Israel must acknowledge it is fighting against jihad

Accepting that Israel’s enemies are waging a religious war can reframe the narrative.

(May 1, 2024 / JNS) ALLON FRIEDMAN

Allon Friedman, MD, is a physician and president of the Jewish American Affairs Committee of Indiana.

The failure of Israel’s military and intelligence services to foresee the Oct. 7 attack was caused by an inability or unwillingness to recognize that Israel’s enemies are not fighting a standard war. They are waging a jihad.

This failure is particularly egregious given that jihad against Jews is centuries old. Jihad is a religious war and must be understood as such. This understanding is essential to Israel’s military strategy. It is the only way the Jewish state can effectively defend itself on the field of battle and in the battle for public opinion.

The renowned 15th-century Islamic scholar Ibn Khaldun stated that jihad is “a religious duty because of the universalism of the [Muslim] mission and the [obligation to convert] everybody to Islam by persuasion or by force. … Islam is under obligation to gain power over other nations.”

This definition of jihad is universally accepted by all Islamic schools of thought. It is the reason why, in the seventh century, Islam conquered the Land of Israel, which had a majority Jewish population descended directly from the ancient Israelites. Under Muslim rule, the indigenous inhabitants immediately became subject to the rules of dhimmitude, a set of onerous apartheid religious and legal restrictions that oppress and abuse non-Muslims or dhimmis.

The modern State of Israel, as historian Bat Ye’or explained, “represents the successful national liberation of a dhimmi civilization.” To many religious Muslims, this liberation is intolerable. It represents the dhimmis’ “usurpation” of territory irreversibly sacralized as Muslim property by jihad.

This is compounded by Islam’s special animus towards Jews. The enormity of this hatred was described by Muhammad Sayyid Tantawy, the former grand imam of Egypt’s Al-Azhar Mosque and grand sheik of Al-Azhar University, the leading center of Sunni learning worldwide. He documented that one-third of the Quran is devoted to describing the allegedly malevolent and perfidious characteristics of Jews and the divine curses heaped upon them.

Israel’s enemies have been very clear that their aggression is not over a piece of land. If it were, there might be some basis for peaceful negotiations. Their ideology was expressed in a 1956 fatwa signed by leading members of all four Islamic schools that stated, “Muslims cannot conclude peace with the Jews who have usurped the territory of Palestine … in any manner which allows the Jews to continue in a state in that sacred Muslim territory.”

Hamas’s more recent founding charter echoed this assertion, stating that “the land of Palestine is an Islamic Waqf [endowment] consecrated for future Muslim generations until Judgement Day” and that Israel will “continue to exist until Islam will obliterate it.”

The war of annihilation waged by Hamas and its allies is fueled by Islamic theology. It is metaphysical in nature. Thus, it is unrelenting. Before Oct. 7, Israeli intelligence services concluded that Hamas had forsaken its religious mission and adopted a more worldly pragmatism. This was an avoidable miscalculation caused by a misguided secular reading of Hamas’s profoundly religious nature.

In the Muslim world today, pro-jihad sentiment is nearly ubiquitous. A post-Oct. 7 poll conducted by the Arab Center for Research and Policy Studies found that 89% of Arabs in the Middle East reject Israel’s right to exist and 88% thought Hamas’s attack was a “legitimate resistance operation.”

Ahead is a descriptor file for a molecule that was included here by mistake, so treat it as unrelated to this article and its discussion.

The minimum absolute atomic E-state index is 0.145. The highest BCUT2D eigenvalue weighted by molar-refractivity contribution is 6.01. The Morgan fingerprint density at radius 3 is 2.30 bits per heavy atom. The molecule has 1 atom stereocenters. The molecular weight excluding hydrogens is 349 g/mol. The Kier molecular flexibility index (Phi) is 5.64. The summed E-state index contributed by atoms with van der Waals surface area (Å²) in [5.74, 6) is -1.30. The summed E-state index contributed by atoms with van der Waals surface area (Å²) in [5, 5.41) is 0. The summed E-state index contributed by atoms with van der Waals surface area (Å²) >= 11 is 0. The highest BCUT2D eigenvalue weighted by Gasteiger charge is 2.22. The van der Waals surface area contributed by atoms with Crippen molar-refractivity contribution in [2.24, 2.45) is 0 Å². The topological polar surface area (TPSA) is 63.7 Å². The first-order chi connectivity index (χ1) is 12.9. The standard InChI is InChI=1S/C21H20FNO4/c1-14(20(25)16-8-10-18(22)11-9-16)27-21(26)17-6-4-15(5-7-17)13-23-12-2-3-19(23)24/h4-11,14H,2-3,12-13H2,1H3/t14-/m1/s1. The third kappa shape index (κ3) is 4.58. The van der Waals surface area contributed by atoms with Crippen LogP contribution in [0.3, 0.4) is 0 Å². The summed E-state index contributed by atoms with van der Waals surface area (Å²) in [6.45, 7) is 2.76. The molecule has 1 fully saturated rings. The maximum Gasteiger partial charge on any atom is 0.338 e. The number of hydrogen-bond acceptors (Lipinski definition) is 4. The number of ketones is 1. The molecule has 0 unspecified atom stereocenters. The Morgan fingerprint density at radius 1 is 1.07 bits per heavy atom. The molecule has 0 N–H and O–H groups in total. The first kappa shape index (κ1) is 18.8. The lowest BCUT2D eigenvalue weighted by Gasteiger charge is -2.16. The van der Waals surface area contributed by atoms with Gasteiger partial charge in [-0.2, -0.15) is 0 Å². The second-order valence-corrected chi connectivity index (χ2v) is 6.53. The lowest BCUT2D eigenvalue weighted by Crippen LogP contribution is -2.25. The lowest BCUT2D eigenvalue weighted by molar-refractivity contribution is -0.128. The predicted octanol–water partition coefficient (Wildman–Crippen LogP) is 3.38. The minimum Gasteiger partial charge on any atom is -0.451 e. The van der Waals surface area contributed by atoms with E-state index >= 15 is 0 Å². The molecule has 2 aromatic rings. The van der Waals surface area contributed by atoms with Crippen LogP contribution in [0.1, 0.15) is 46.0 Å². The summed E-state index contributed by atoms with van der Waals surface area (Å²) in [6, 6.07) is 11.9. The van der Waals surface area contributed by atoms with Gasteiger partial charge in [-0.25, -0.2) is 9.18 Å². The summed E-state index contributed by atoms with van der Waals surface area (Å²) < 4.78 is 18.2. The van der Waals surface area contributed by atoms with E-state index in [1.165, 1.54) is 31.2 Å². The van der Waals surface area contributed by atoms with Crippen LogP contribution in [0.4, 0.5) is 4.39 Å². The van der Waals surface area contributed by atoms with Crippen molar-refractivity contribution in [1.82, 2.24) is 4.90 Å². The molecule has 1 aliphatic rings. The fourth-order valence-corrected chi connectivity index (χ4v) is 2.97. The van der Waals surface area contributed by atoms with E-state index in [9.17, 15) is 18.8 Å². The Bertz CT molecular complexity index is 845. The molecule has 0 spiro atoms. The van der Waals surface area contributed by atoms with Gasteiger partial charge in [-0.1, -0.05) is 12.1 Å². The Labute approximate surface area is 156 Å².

Such sentiments have spread to the West. Among American Muslims, 58% felt that Oct. 7 was justified. Sermons in mosques across America express these sentiments and support the religiously sanctioned conquest of the Land of Israel “from the river to the sea.” This genocidal slogan has now spread to U.S. college campuses and city streets.

Many supporters of Israel are products of a post-religious culture. They are uncomfortable with the idea that the war against Israel is religiously inspired. Denying this fact, however, severely handicaps Israel on the battlefield. Oct. 7 demonstrated this in the most painful manner possible.

Israel will be strengthened if it acknowledges and internalizes the reality of jihad. For example, Israeli policymakers will give up on futile “land for peace” deals. Such deals are doomed to fail when Israel’s “peace partners” are driven by a jihad mindset. Instead, Israel could seek agreements with Muslim governments that have put aside religious imperatives in favor of realpolitik.

Accepting the reality of jihad will also enable Israel’s supporters to fundamentally reset the narrative. They can discredit the lie that Israel is a “settler-colonial” outpost. Instead, Israel will become the living embodiment of an indigenous dhimmi people who, after many centuries and against all odds, finally cast off the oppressive rule of a much larger and more powerful Muslim world.

Thus, Israel could no longer be accused of perpetuating the conflict through its unwillingness to compromise on land or other issues. It would become clear that the rigid, irredentist nature of jihad is perpetuating the conflict.

Finally, a reset narrative can attract hundreds of millions of natural allies from Southeast Asia to the Indian subcontinent to Africa and even the West who are themselves victims of or feel threatened by jihad.

Israel has always struggled against attempts to slander it as an aggressive, oppressor nation. By finally recognizing that Israel faces a jihad, a religious war, Israel’s supporters can effectively reframe the conflict, expose the enemy’s radical objectives, generate sympathy, recruit allies and develop strategies more likely to lead to peace.

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